Monday, June 16, 2014

Leaving China (2014)

Leaving China: An Artist Paints His World War II Childhood. James McMullan. 2014. Algonquin Books of Chapel Hill. 113 pages. [Source: Library]

I liked reading Leaving China: An Artist Paints His World War II Childhood by James McMullan. I liked the format of it especially. Each chapter consists of two pages: one page of text and an accompanying illustration or painting. Because of the format, the style, it isn't your traditional memoir.

I found this one very interesting. James McMullan was born in China in 1934, his parents were in business, his grandparents were missionaries. By providing some background and family history, readers catch a glimpse of China BEFORE the war, before they were invaded by the Japanese, before the conflict became a world war. And, of course, his narrative goes through the war itself. James and his parents managed to go to Shanghai. His father joined the British army. James and his mother traveled to the U.S. and then Canada where they remained for several years. Eventually both would end up back in Asia--first India and then Shanghai.

Each chapter is a memory. I liked how this collection of memories tells a larger story. I like how it is specific and yet universal. These memories focus on his growing up years, his growing pains. Readers see his struggle to find himself, to accept himself. Let's just say that his mother was very opinionated about what kind of person her son should be, and, he didn't live up to her expectations. The book tells in a way his journey to finding the real him.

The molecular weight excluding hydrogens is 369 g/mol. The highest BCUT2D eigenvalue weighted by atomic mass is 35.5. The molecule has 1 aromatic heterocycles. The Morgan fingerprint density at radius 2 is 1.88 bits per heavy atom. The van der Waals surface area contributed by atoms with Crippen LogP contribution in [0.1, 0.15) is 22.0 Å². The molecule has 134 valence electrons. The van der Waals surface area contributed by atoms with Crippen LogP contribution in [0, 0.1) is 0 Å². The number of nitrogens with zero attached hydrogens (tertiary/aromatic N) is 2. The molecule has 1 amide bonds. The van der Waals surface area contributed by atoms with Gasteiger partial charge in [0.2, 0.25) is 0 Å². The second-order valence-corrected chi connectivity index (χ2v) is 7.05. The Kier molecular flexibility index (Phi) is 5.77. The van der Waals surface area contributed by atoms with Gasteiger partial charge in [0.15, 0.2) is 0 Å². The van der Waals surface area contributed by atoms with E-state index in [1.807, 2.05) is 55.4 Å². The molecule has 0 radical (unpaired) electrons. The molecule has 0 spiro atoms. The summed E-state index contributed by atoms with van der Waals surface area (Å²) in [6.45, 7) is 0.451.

Throwing A Grape
My earliest memory is of throwing a grape. I was a two-year old playing on the stucco porch of a neighbor's house early one morning. I picked up a grape from a fruit bowl on the breakfast table and threw it for their German shepherd dog to chase. The grape bounced back off the wall and landed near me. The dog and I got to the grape at the same time, but I managed to close my chubby fingers around it just as the dog's jaws were about to claim the prize. The frustrated animal turned on me and bit me on the arm and on the back of the head. I remember in a dreamlike way the shouts and confusion of the adults when they called my parents and drove me to the hospital. It took fourteen stitches to close the gash on my head and six more for the wound on my arm. I don't remember the hospital or the pain, just the grape, the dog, and the chaos. A little patch of hair never grew back on my head.
Looking back, I wonder if the dog attack had anything to do with the nervousness I exhibited during my childhood or whether I was simply destined to be a worried, anxious boy, German shepherd bites or not. I do know that my physical timidity in those early years was a concern to my father and mother and a great disappointment. This story of my peripatetic life during the Second World War, and of my family's beginnings in China, is also a story of that nervous boy gradually finding his strength in art and a way to be in the world that was not his father's or mother's idea of a man's life. (4)

© 2014 Becky Laney of Becky's Book Reviews


SarahElisabeth Jones 3:58 PM  

This sounds fascinating. Would you say that it is suitable for children and if so for what ages? I'm putting together some Second World War resources to use with my children.

Becky 4:19 PM  

I'd say maybe sixth grade and up. I'd also recommend The Boy on the Wooden Box by Leon Leyson.

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